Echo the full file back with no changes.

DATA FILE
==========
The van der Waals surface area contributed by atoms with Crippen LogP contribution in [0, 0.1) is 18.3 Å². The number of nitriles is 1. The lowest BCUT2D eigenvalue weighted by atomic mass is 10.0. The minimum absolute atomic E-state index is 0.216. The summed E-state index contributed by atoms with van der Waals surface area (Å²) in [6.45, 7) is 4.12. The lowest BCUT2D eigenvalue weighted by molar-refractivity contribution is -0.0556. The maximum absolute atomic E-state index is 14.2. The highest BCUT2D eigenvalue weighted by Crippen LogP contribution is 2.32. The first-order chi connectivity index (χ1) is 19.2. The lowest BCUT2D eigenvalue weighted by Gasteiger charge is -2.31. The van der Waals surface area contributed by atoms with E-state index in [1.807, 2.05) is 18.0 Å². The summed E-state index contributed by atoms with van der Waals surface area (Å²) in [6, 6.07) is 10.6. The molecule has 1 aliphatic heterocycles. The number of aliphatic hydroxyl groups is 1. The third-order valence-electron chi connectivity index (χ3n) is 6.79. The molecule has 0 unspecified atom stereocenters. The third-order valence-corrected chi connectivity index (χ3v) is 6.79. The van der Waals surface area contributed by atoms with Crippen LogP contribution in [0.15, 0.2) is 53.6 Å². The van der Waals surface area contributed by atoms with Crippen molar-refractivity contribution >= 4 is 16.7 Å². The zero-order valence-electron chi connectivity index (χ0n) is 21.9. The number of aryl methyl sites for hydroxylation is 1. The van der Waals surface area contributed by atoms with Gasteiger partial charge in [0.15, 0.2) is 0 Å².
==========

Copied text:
The van der Waals surface area contributed by atoms with Crippen LogP contribution in [0, 0.1) is 18.3 Å². The number of nitriles is 1. The lowest BCUT2D eigenvalue weighted by atomic mass is 10.0. The minimum absolute atomic E-state index is 0.216. The summed E-state index contributed by atoms with van der Waals surface area (Å²) in [6.45, 7) is 4.12. The lowest BCUT2D eigenvalue weighted by molar-refractivity contribution is -0.0556. The maximum absolute atomic E-state index is 14.2. The highest BCUT2D eigenvalue weighted by Crippen LogP contribution is 2.32. The first-order chi connectivity index (χ1) is 19.2. The lowest BCUT2D eigenvalue weighted by Gasteiger charge is -2.31. The van der Waals surface area contributed by atoms with E-state index in [1.807, 2.05) is 18.0 Å². The summed E-state index contributed by atoms with van der Waals surface area (Å²) in [6, 6.07) is 10.6. The molecule has 1 aliphatic heterocycles. The number of aliphatic hydroxyl groups is 1. The third-order valence-electron chi connectivity index (χ3n) is 6.79. The molecule has 0 unspecified atom stereocenters. The third-order valence-corrected chi connectivity index (χ3v) is 6.79. The van der Waals surface area contributed by atoms with Crippen LogP contribution in [0.15, 0.2) is 53.6 Å². The van der Waals surface area contributed by atoms with Crippen molar-refractivity contribution >= 4 is 16.7 Å². The zero-order valence-electron chi connectivity index (χ0n) is 21.9. The number of aryl methyl sites for hydroxylation is 1. The van der Waals surface area contributed by atoms with Gasteiger partial charge in [0.15, 0.2) is 0 Å².